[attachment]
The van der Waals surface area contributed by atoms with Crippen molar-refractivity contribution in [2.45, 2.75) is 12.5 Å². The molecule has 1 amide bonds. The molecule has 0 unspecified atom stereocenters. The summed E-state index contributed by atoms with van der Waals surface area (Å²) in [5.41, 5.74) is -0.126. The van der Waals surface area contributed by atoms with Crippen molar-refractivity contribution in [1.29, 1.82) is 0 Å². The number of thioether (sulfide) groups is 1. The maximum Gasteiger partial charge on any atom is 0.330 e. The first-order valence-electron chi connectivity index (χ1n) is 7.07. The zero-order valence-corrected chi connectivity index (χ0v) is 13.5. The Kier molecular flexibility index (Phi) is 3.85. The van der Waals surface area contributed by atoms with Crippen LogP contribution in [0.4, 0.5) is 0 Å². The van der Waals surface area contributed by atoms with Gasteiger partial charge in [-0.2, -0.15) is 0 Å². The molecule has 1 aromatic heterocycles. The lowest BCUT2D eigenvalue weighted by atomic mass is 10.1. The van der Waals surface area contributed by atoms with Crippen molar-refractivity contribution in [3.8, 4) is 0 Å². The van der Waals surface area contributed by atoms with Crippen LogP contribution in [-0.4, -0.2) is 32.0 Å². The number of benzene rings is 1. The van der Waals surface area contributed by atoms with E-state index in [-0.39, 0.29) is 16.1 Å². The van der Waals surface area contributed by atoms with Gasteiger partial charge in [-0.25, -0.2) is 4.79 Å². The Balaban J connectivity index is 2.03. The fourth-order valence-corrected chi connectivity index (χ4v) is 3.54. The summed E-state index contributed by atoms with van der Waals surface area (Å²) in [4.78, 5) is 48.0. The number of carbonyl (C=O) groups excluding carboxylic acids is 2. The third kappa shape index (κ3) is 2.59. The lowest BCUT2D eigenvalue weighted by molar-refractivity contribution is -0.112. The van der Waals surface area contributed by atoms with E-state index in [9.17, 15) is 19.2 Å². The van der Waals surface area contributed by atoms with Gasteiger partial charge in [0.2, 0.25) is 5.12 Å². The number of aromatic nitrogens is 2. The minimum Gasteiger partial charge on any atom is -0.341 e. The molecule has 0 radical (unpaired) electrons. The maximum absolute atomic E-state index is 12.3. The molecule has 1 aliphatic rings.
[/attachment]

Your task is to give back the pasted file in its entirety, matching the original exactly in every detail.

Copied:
The van der Waals surface area contributed by atoms with Crippen molar-refractivity contribution in [2.45, 2.75) is 12.5 Å². The molecule has 1 amide bonds. The molecule has 0 unspecified atom stereocenters. The summed E-state index contributed by atoms with van der Waals surface area (Å²) in [5.41, 5.74) is -0.126. The van der Waals surface area contributed by atoms with Crippen molar-refractivity contribution in [1.29, 1.82) is 0 Å². The number of thioether (sulfide) groups is 1. The maximum Gasteiger partial charge on any atom is 0.330 e. The first-order valence-electron chi connectivity index (χ1n) is 7.07. The zero-order valence-corrected chi connectivity index (χ0v) is 13.5. The Kier molecular flexibility index (Phi) is 3.85. The van der Waals surface area contributed by atoms with Crippen LogP contribution in [0.4, 0.5) is 0 Å². The van der Waals surface area contributed by atoms with Gasteiger partial charge in [-0.2, -0.15) is 0 Å². The molecule has 1 aromatic heterocycles. The lowest BCUT2D eigenvalue weighted by atomic mass is 10.1. The van der Waals surface area contributed by atoms with Crippen molar-refractivity contribution in [3.8, 4) is 0 Å². The van der Waals surface area contributed by atoms with Crippen LogP contribution in [-0.4, -0.2) is 32.0 Å². The number of benzene rings is 1. The van der Waals surface area contributed by atoms with E-state index in [-0.39, 0.29) is 16.1 Å². The van der Waals surface area contributed by atoms with Gasteiger partial charge in [-0.25, -0.2) is 4.79 Å². The Balaban J connectivity index is 2.03. The fourth-order valence-corrected chi connectivity index (χ4v) is 3.54. The summed E-state index contributed by atoms with van der Waals surface area (Å²) in [4.78, 5) is 48.0. The number of carbonyl (C=O) groups excluding carboxylic acids is 2. The third kappa shape index (κ3) is 2.59. The lowest BCUT2D eigenvalue weighted by molar-refractivity contribution is -0.112. The van der Waals surface area contributed by atoms with E-state index in [9.17, 15) is 19.2 Å². The van der Waals surface area contributed by atoms with Gasteiger partial charge in [0.2, 0.25) is 5.12 Å². The number of aromatic nitrogens is 2. The minimum Gasteiger partial charge on any atom is -0.341 e. The molecule has 0 radical (unpaired) electrons. The maximum absolute atomic E-state index is 12.3. The molecule has 1 aliphatic rings.